The Third Tunnel of Aggression, as it’s known, is the most interesting of the four, getting the closest to the South – only found due to the notification of a North Korean defector. The tunnel is just a 265 metre walk underground for tourists. That said, it was pretty steep going down, and quite a challenge on the legs going back up – if you’re going to pig out over Christmas, this tour is probably a better answer than a January workout DVD.

The trip really made me analyse my life – the country in which I currently reside is potentially one decent tunnel away from attack. I’m not really concerned from a personal point of view – I’ve never lost a playground scrap – but I’ve made some good friends over here, I wouldn’t be able to protect everyone.

The tour also included a visit to the most optimistic train station in the world, Dorasan. This building is essentially a symbol of hope, representing the notion that the Korean people will one day be able to travel from the North to the South, and vice versa, in total harmony.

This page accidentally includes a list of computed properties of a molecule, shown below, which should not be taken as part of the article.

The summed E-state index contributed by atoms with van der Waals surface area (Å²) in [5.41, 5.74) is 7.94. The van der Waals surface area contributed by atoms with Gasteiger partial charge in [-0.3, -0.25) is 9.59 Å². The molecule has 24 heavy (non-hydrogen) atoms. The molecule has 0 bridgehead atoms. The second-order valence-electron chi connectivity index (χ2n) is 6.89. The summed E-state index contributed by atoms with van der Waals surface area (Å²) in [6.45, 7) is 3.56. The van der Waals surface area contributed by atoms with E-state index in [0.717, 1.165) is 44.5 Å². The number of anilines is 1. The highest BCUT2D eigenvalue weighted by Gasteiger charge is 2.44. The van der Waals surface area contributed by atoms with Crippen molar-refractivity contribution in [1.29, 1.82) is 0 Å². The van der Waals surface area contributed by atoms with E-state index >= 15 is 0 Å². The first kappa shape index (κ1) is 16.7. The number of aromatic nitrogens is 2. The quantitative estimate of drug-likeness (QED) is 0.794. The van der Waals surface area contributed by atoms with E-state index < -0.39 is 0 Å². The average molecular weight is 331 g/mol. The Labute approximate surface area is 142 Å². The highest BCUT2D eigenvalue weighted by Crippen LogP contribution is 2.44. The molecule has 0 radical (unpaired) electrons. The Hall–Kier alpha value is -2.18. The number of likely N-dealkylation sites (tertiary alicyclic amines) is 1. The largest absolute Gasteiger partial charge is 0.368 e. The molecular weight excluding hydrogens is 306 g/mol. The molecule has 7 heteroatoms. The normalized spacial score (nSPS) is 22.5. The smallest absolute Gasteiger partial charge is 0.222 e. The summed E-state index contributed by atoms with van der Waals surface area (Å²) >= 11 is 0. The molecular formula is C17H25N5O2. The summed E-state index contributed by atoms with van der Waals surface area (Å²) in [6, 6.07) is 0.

Dorasan Station is also the place we saw the soldiers previously referenced, who were essentially just picture ornaments. They didn’t once change their facial expression, not even to blink. I couldn’t help but think that this kind of discipline offers so many future options. For instance, these guys would get a hat full of money as a street performer, and they’d be very difficult to beat in most card games, too.

While the station currently merely exhibits a dream, I really liked its spirit – could you imagine if England was divided in such a way? The people of the south would probably never get to experience mushy peas on their chips or a pint of beer at a reasonable price again. I have friends that live in the south and I wouldn’t wish that on any of them!


While North Korea is deemed the far more bizarre of the two countries, and rightfully so, – among other things, they kidnapped a famous South Korean movie director, Shin Sang-ok, along with his wife, Choi Eun-Hee, and forced them to make films in the North; how insane is that?! – the South, in itself, is not completely short of weird.